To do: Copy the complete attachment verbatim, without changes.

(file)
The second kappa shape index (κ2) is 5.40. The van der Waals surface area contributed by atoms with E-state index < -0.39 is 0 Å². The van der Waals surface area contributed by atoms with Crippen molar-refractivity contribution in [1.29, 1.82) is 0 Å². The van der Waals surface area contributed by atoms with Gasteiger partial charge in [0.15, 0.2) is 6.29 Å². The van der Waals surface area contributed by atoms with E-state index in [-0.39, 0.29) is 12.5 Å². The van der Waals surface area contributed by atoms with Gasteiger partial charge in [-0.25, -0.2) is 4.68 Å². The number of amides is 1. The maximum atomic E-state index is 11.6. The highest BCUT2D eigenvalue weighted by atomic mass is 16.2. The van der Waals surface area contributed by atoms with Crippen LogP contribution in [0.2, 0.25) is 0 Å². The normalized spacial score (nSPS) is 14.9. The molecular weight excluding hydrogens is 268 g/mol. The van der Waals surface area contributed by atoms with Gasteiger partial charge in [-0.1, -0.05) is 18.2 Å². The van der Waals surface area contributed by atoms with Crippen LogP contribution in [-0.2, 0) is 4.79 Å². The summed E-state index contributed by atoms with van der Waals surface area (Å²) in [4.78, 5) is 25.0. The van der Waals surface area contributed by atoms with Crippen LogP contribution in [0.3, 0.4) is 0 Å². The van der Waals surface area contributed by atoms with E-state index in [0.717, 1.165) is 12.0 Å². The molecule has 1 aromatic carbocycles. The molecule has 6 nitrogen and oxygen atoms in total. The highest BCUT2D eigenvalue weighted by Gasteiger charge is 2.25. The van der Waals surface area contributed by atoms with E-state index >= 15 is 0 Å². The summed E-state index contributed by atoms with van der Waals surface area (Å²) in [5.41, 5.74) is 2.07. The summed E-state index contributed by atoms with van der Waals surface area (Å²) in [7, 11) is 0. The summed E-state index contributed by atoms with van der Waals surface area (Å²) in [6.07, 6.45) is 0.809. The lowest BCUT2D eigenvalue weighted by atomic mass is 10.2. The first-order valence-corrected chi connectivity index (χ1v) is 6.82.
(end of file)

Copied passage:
The second kappa shape index (κ2) is 5.40. The van der Waals surface area contributed by atoms with E-state index < -0.39 is 0 Å². The van der Waals surface area contributed by atoms with Crippen molar-refractivity contribution in [1.29, 1.82) is 0 Å². The van der Waals surface area contributed by atoms with Gasteiger partial charge in [0.15, 0.2) is 6.29 Å². The van der Waals surface area contributed by atoms with E-state index in [-0.39, 0.29) is 12.5 Å². The van der Waals surface area contributed by atoms with Gasteiger partial charge in [-0.25, -0.2) is 4.68 Å². The number of amides is 1. The maximum atomic E-state index is 11.6. The highest BCUT2D eigenvalue weighted by atomic mass is 16.2. The van der Waals surface area contributed by atoms with Crippen LogP contribution in [0.2, 0.25) is 0 Å². The normalized spacial score (nSPS) is 14.9. The molecular weight excluding hydrogens is 268 g/mol. The van der Waals surface area contributed by atoms with Gasteiger partial charge in [-0.1, -0.05) is 18.2 Å². The van der Waals surface area contributed by atoms with Crippen LogP contribution in [-0.2, 0) is 4.79 Å². The summed E-state index contributed by atoms with van der Waals surface area (Å²) in [4.78, 5) is 25.0. The van der Waals surface area contributed by atoms with Crippen LogP contribution in [0.3, 0.4) is 0 Å². The van der Waals surface area contributed by atoms with E-state index in [0.717, 1.165) is 12.0 Å². The molecule has 1 aromatic carbocycles. The molecule has 6 nitrogen and oxygen atoms in total. The highest BCUT2D eigenvalue weighted by Gasteiger charge is 2.25. The van der Waals surface area contributed by atoms with E-state index >= 15 is 0 Å². The summed E-state index contributed by atoms with van der Waals surface area (Å²) in [5.41, 5.74) is 2.07. The summed E-state index contributed by atoms with van der Waals surface area (Å²) in [7, 11) is 0. The summed E-state index contributed by atoms with van der Waals surface area (Å²) in [6.07, 6.45) is 0.809. The lowest BCUT2D eigenvalue weighted by atomic mass is 10.2. The first-order valence-corrected chi connectivity index (χ1v) is 6.82.